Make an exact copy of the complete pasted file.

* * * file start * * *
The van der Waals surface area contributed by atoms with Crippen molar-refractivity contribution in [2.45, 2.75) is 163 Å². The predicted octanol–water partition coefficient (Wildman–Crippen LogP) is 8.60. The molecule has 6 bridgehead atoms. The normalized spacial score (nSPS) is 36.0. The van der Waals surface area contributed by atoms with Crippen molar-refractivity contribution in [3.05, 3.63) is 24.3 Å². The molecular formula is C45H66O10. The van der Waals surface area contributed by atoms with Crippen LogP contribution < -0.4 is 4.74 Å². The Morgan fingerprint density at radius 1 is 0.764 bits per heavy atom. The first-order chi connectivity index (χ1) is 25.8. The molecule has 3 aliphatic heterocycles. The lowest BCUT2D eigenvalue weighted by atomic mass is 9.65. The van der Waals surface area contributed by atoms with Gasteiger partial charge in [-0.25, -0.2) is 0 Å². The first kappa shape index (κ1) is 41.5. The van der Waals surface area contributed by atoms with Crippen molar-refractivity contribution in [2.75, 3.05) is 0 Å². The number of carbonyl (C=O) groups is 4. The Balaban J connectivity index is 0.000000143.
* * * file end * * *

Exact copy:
The van der Waals surface area contributed by atoms with Crippen molar-refractivity contribution in [2.45, 2.75) is 163 Å². The predicted octanol–water partition coefficient (Wildman–Crippen LogP) is 8.60. The molecule has 6 bridgehead atoms. The normalized spacial score (nSPS) is 36.0. The van der Waals surface area contributed by atoms with Crippen molar-refractivity contribution in [3.05, 3.63) is 24.3 Å². The molecular formula is C45H66O10. The van der Waals surface area contributed by atoms with Crippen LogP contribution < -0.4 is 4.74 Å². The Morgan fingerprint density at radius 1 is 0.764 bits per heavy atom. The first-order chi connectivity index (χ1) is 25.8. The molecule has 3 aliphatic heterocycles. The lowest BCUT2D eigenvalue weighted by atomic mass is 9.65. The van der Waals surface area contributed by atoms with Gasteiger partial charge in [-0.25, -0.2) is 0 Å². The first kappa shape index (κ1) is 41.5. The van der Waals surface area contributed by atoms with Crippen molar-refractivity contribution in [2.75, 3.05) is 0 Å². The number of carbonyl (C=O) groups is 4. The Balaban J connectivity index is 0.000000143.